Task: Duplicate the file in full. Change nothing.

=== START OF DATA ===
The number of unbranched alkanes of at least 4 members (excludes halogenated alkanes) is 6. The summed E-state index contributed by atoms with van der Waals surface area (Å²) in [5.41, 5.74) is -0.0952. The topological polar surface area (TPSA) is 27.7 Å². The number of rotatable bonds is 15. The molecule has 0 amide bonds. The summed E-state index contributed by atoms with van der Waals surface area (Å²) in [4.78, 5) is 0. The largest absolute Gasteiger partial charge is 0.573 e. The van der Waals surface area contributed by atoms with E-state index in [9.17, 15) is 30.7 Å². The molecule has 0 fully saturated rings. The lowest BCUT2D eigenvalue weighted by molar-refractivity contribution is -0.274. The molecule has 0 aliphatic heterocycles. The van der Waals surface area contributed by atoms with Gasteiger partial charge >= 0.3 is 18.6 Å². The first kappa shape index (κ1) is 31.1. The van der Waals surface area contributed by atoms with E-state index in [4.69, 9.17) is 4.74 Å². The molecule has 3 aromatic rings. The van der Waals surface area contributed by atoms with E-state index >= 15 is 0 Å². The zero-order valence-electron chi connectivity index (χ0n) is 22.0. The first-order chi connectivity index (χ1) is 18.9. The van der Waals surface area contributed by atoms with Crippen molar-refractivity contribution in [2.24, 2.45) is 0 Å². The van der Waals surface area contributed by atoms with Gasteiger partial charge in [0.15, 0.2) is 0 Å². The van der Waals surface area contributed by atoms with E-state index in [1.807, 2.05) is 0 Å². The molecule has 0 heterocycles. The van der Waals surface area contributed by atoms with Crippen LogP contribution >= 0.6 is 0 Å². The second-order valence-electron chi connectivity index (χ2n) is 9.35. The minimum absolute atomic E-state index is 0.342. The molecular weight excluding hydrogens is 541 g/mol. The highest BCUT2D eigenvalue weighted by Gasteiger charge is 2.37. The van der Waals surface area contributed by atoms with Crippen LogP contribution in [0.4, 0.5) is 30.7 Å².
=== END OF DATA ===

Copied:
The number of unbranched alkanes of at least 4 members (excludes halogenated alkanes) is 6. The summed E-state index contributed by atoms with van der Waals surface area (Å²) in [5.41, 5.74) is -0.0952. The topological polar surface area (TPSA) is 27.7 Å². The number of rotatable bonds is 15. The molecule has 0 amide bonds. The summed E-state index contributed by atoms with van der Waals surface area (Å²) in [4.78, 5) is 0. The largest absolute Gasteiger partial charge is 0.573 e. The van der Waals surface area contributed by atoms with E-state index in [9.17, 15) is 30.7 Å². The molecule has 0 fully saturated rings. The lowest BCUT2D eigenvalue weighted by molar-refractivity contribution is -0.274. The molecule has 0 aliphatic heterocycles. The van der Waals surface area contributed by atoms with Gasteiger partial charge >= 0.3 is 18.6 Å². The first kappa shape index (κ1) is 31.1. The van der Waals surface area contributed by atoms with E-state index in [4.69, 9.17) is 4.74 Å². The molecule has 3 aromatic rings. The van der Waals surface area contributed by atoms with E-state index >= 15 is 0 Å². The zero-order valence-electron chi connectivity index (χ0n) is 22.0. The first-order chi connectivity index (χ1) is 18.9. The van der Waals surface area contributed by atoms with Crippen molar-refractivity contribution in [2.24, 2.45) is 0 Å². The van der Waals surface area contributed by atoms with Gasteiger partial charge in [0.15, 0.2) is 0 Å². The van der Waals surface area contributed by atoms with E-state index in [1.807, 2.05) is 0 Å². The molecule has 0 heterocycles. The van der Waals surface area contributed by atoms with Crippen LogP contribution >= 0.6 is 0 Å². The second-order valence-electron chi connectivity index (χ2n) is 9.35. The minimum absolute atomic E-state index is 0.342. The molecular weight excluding hydrogens is 541 g/mol. The highest BCUT2D eigenvalue weighted by Gasteiger charge is 2.37. The van der Waals surface area contributed by atoms with Crippen LogP contribution in [0.4, 0.5) is 30.7 Å².